GP Tax is a broken promise

Liberal Members on the Coast have broken their election promise by backing the Abbott Government’s GP Tax, according to Senator for NSW Deborah O’Neill.

“Despite promising to lead a government of ‘no surprises’, Tony Abbott has now revealed his true colours, by breaking an election promise and introducing savage cuts and tax increases to Medicare,” said Ms O’Neill. “It is a cruel blow to Coasties who, prior to the election, were promised that a vote for the Liberal Party would mean ‘no cuts to education, no cuts to health, and no change to pensions’.

“This budget is a dangerous social experiment designed to test how much pain families can bear. “ No one on the Coast voted for a GP tax, no one on the Coast voted for a hospital tax, but this is what we get from a Liberal Government that said anything to get into power and now wants to do anything it wants – no matter how much it hurts local people.“ The GP Tax is simply cost shifting by the Abbott Government that will make healthcare much less equitable and much less affordable for every Australian.“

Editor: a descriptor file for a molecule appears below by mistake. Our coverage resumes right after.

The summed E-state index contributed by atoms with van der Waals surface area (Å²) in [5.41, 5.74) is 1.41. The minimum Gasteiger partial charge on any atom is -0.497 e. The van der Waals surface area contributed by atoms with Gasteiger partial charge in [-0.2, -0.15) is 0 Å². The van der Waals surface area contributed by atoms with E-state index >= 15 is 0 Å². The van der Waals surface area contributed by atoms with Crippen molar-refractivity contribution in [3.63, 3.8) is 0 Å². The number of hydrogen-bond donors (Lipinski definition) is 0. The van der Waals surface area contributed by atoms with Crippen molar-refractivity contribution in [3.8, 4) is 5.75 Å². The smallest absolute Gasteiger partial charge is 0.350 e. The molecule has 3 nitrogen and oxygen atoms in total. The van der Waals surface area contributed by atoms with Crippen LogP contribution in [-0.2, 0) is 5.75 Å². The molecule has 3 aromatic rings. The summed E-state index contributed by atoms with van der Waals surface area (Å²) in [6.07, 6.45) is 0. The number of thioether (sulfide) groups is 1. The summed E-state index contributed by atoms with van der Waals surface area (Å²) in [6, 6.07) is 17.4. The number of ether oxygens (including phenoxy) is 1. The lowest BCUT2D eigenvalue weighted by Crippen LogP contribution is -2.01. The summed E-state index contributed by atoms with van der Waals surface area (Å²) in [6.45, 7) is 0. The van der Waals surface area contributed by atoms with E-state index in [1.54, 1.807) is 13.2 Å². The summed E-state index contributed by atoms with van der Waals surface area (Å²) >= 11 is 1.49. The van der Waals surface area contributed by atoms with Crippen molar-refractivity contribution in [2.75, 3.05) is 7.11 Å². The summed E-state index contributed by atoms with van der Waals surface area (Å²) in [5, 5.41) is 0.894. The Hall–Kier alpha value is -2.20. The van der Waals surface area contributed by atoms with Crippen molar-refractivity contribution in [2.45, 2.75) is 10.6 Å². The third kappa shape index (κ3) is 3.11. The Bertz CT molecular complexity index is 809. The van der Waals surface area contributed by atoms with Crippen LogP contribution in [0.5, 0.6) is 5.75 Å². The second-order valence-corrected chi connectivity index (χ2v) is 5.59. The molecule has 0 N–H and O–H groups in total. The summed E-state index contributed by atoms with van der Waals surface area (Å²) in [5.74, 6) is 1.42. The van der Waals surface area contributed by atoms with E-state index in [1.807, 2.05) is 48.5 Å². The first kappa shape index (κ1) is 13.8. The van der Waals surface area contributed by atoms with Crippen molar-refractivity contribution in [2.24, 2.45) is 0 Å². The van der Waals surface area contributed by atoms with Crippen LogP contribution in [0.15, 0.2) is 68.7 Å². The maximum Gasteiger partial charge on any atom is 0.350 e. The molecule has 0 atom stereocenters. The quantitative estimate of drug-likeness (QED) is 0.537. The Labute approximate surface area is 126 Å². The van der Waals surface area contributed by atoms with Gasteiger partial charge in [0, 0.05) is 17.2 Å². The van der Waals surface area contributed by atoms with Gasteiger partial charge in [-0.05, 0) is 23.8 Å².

Central Coast residents can expect to pay nearly $10 million in GP taxes, with more than 1.3 million bulk billed services claimed each year. “Make no mistake – with the GP Tax, the Abbott Government is dismantling universal healthcare as we know it in this country. “ Labor believes that all Australians should get the healthcare they need – not just the healthcare Tony Abbott says they can afford.“

Tony Abbott’s GP Tax will mean more parents will be out of pocket when they take their sick kids to the doctor, or families just won’t get the care they need.“ This is clearly a decision driven by ideology rather than evidence and expert advice.“ Despite every health expert advising against this, Tony Abbott has broken his election promise by introducing a GP Tax. “This extreme budget shows that the Liberal Party deceived the Australian people and now can’t be trusted to govern,” Senator O’Neill said.


Media release,
13 May 2014
Richard Mehrtens, office
of Deborah O’Neill